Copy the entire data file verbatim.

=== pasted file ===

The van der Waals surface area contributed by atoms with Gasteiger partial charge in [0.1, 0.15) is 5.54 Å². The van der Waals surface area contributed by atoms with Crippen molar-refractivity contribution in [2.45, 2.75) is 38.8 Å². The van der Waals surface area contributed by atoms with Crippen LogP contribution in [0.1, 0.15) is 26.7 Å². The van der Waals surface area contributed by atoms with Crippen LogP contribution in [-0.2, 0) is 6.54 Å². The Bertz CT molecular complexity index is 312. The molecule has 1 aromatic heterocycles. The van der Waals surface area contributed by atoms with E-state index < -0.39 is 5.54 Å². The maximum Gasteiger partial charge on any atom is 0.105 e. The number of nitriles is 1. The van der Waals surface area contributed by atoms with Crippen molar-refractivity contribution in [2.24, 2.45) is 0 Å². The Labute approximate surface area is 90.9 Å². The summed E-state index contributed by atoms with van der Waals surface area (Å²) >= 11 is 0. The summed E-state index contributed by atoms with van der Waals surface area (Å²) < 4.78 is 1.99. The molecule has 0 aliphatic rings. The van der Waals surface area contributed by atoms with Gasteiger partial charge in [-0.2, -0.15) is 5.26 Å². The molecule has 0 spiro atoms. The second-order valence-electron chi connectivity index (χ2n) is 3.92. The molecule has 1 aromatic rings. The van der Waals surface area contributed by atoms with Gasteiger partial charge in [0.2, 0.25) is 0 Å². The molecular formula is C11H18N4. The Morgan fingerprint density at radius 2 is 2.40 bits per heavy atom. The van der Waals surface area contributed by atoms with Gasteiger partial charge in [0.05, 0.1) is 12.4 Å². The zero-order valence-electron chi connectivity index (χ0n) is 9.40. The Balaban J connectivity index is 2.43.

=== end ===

The van der Waals surface area contributed by atoms with Gasteiger partial charge in [0.1, 0.15) is 5.54 Å². The van der Waals surface area contributed by atoms with Crippen molar-refractivity contribution in [2.45, 2.75) is 38.8 Å². The van der Waals surface area contributed by atoms with Crippen LogP contribution in [0.1, 0.15) is 26.7 Å². The van der Waals surface area contributed by atoms with Crippen LogP contribution in [-0.2, 0) is 6.54 Å². The Bertz CT molecular complexity index is 312. The molecule has 1 aromatic heterocycles. The van der Waals surface area contributed by atoms with E-state index < -0.39 is 5.54 Å². The maximum Gasteiger partial charge on any atom is 0.105 e. The number of nitriles is 1. The van der Waals surface area contributed by atoms with Crippen molar-refractivity contribution in [2.24, 2.45) is 0 Å². The Labute approximate surface area is 90.9 Å². The summed E-state index contributed by atoms with van der Waals surface area (Å²) >= 11 is 0. The summed E-state index contributed by atoms with van der Waals surface area (Å²) < 4.78 is 1.99. The molecule has 0 aliphatic rings. The van der Waals surface area contributed by atoms with Gasteiger partial charge in [-0.2, -0.15) is 5.26 Å². The molecule has 0 spiro atoms. The second-order valence-electron chi connectivity index (χ2n) is 3.92. The molecule has 1 aromatic rings. The van der Waals surface area contributed by atoms with Gasteiger partial charge in [0.2, 0.25) is 0 Å². The molecular formula is C11H18N4. The Morgan fingerprint density at radius 2 is 2.40 bits per heavy atom. The van der Waals surface area contributed by atoms with Gasteiger partial charge in [0.05, 0.1) is 12.4 Å². The zero-order valence-electron chi connectivity index (χ0n) is 9.40. The Balaban J connectivity index is 2.43.